FACT: It is impractical, illogical and a significant barrier to require a population that often does not have access to (charged) phones to access shelter by phone. It is even more impractical, illogical, and a significant barrier to require a population that often doesn’t have access to (charged) phones to call back repeatedly and/or provide a phone number where they can be reached.
FACT: Because of technological and financial barriers that requiring a charged phone presents for people seeking shelter through Central Intake, many people rely on front-line workers to assist them in calling Central Intake in search of shelter.1
Front-line workers are only available during set hours and may not have somewhere for someone to wait while the worker makes repeated calls to Central Intake, particularly during COVID-19. During the evenings and on the weekends, it can be particularly difficult for people to access services that will help with both making calls and receiving a call if a bed becomes available. A call-back may seem simple but can require someone spending hours of their day in a health centre or agency (at least when there is space available and when there isn’t a pandemic restricting access to these spaces).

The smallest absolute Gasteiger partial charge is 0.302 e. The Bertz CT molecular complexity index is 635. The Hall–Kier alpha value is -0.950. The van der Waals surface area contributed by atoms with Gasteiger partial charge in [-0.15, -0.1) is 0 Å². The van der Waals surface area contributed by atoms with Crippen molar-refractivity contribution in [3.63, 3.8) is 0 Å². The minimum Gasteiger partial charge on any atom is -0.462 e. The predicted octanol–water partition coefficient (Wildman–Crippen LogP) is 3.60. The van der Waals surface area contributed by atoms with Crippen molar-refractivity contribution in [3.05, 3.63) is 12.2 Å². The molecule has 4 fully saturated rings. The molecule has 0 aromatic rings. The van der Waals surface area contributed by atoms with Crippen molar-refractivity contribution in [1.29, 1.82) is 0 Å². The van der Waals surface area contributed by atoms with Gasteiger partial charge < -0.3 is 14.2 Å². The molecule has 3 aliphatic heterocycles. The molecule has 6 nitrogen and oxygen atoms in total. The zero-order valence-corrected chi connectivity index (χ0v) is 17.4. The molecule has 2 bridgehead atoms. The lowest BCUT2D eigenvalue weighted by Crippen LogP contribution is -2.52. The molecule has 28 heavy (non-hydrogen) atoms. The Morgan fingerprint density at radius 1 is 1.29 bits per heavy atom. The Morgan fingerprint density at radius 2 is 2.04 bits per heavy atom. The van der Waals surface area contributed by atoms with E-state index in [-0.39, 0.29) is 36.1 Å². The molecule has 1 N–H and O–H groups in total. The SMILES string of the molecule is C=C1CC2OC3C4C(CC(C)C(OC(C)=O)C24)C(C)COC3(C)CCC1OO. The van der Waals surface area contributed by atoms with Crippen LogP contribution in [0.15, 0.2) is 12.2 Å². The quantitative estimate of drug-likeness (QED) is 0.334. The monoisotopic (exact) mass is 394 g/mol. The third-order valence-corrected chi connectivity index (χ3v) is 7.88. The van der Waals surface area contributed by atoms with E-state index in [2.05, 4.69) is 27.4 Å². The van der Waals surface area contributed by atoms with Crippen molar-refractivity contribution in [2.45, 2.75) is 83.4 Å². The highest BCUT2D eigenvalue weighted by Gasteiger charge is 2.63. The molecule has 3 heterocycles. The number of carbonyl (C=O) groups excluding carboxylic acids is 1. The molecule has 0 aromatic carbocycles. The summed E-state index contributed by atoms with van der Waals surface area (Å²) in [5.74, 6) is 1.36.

City claim: City of Toronto Press Release, December 3, 2020.
- Grant, M. (2020, December 7). Melody Grant, South Riverdale Community Health Centre; Howat, K. (2020, December 7). Toronto’s Economic and Community Development Committee meeting. EC18.6 Economic and Community Development Committee; Koyama, D. (2020, December 3). Communication from Danielle Koyama, Japanese Canadians for Social Justice. EC18.6 Economic and Community Development Committee.